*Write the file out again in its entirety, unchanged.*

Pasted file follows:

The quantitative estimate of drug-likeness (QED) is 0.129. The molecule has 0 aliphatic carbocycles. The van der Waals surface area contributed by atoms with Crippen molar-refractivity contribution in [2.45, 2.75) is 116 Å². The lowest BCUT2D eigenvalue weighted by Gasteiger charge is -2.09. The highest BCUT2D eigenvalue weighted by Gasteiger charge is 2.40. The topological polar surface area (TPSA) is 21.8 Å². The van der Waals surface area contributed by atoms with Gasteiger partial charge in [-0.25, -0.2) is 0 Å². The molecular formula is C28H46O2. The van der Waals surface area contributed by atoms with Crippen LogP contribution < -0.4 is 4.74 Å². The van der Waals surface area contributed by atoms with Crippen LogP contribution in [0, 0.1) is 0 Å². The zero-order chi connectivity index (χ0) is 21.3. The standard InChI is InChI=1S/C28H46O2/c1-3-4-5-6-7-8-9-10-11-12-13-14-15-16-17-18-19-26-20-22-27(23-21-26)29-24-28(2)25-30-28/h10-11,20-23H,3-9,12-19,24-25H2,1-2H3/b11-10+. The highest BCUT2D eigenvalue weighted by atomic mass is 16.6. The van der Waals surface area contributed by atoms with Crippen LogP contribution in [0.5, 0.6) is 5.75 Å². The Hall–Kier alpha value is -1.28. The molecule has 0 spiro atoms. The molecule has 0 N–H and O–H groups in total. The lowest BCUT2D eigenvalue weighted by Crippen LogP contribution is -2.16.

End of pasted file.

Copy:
The quantitative estimate of drug-likeness (QED) is 0.129. The molecule has 0 aliphatic carbocycles. The van der Waals surface area contributed by atoms with Crippen molar-refractivity contribution in [2.45, 2.75) is 116 Å². The lowest BCUT2D eigenvalue weighted by Gasteiger charge is -2.09. The highest BCUT2D eigenvalue weighted by Gasteiger charge is 2.40. The topological polar surface area (TPSA) is 21.8 Å². The van der Waals surface area contributed by atoms with Gasteiger partial charge in [-0.25, -0.2) is 0 Å². The molecular formula is C28H46O2. The van der Waals surface area contributed by atoms with Crippen LogP contribution < -0.4 is 4.74 Å². The van der Waals surface area contributed by atoms with Crippen LogP contribution in [0, 0.1) is 0 Å². The zero-order chi connectivity index (χ0) is 21.3. The standard InChI is InChI=1S/C28H46O2/c1-3-4-5-6-7-8-9-10-11-12-13-14-15-16-17-18-19-26-20-22-27(23-21-26)29-24-28(2)25-30-28/h10-11,20-23H,3-9,12-19,24-25H2,1-2H3/b11-10+. The highest BCUT2D eigenvalue weighted by atomic mass is 16.6. The van der Waals surface area contributed by atoms with Crippen LogP contribution in [0.5, 0.6) is 5.75 Å². The Hall–Kier alpha value is -1.28. The molecule has 0 spiro atoms. The molecule has 0 N–H and O–H groups in total. The lowest BCUT2D eigenvalue weighted by Crippen LogP contribution is -2.16.